For a suc­cess­ful all-nighter

The Star Malaysia - Star2 - - Higher Education -

YOU for­got about that as­sign­ment or there’s a snap quiz that’s go­ing to make or break your grade point av­er­age. In an emer­gency when you have to pull an all-nighter, there are sev­eral un­favourable con­se­quences to deal with in­clud­ing be­ing tired and stressed on the ac­tual day you have to per­form. Here are some ideas on how to make it work bet­ter.

Set spe­cific study goals:

When you’re in a panic, you might think that sim­ply put­ting in the hours guar­an­tees suc­cess. It doesn’t. You need to be very fo­cused so that all your ef­fort goes to reach­ing your goal.

Look at what you need to know to com­plete the as­sign­ment, quiz or exam. This means for­mu­lat­ing a list of all the spots you need to hit. Once you know what you need to do, you can work out a sen­si­ble ap­proach to get it all done ef­fi­ciently. Make a timetable that as­signs how long you can spend on each goal.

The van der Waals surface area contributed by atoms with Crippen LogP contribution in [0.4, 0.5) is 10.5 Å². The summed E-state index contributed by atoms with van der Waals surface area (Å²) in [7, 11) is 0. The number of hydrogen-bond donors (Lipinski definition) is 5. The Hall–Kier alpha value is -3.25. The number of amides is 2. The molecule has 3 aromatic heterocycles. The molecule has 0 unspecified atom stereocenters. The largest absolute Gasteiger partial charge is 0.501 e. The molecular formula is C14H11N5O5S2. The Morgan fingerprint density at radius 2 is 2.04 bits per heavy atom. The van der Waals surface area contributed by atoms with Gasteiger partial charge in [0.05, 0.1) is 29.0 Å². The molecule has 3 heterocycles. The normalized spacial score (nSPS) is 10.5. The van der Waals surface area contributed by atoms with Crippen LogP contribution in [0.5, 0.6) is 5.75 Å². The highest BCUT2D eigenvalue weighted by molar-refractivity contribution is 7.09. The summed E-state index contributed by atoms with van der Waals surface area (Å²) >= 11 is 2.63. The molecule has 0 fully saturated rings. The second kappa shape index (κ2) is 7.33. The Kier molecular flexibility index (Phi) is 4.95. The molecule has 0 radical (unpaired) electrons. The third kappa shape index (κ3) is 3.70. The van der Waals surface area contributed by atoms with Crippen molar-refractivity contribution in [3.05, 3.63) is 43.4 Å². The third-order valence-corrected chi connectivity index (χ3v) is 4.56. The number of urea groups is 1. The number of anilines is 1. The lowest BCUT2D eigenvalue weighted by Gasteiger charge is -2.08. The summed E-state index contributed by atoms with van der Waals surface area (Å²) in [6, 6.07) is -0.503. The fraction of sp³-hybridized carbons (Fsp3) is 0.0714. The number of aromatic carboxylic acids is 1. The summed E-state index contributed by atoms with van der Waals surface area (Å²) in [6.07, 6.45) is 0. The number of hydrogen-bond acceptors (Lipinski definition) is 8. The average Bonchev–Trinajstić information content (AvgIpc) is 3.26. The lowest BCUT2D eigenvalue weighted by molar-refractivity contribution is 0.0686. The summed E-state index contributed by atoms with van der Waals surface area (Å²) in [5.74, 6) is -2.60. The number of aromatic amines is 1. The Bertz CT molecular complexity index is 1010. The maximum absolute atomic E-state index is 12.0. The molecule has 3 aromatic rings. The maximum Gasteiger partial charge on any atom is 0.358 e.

Study­ing in a group is not use­ful at this point. You’ll just end up moan­ing about your work and not get­ting ahead. Go to your room, lock the door, switch off your phone and do not look at any so­cial me­dia. Be a her­mit. Fo­cus on the work.

Your brain won’t work full tilt all night, so you need to be sen­si­ble and have breaks. There is no hard and fast rule to how of­ten and how you should break. Best thing is to work with your body rhythms.

For ex­am­ple, you may find you work best long haul in which case you’d work 50 min­utes and break for 10. Or you may be bet­ter at short flashes, in which case you’d work 20 min­utes and break for five min­utes.

Most im­por­tantly, see­ing you’re work­ing all night, try to add in a good nap at the end.

Kick ev­ery­one out: Sched­ule breaks:

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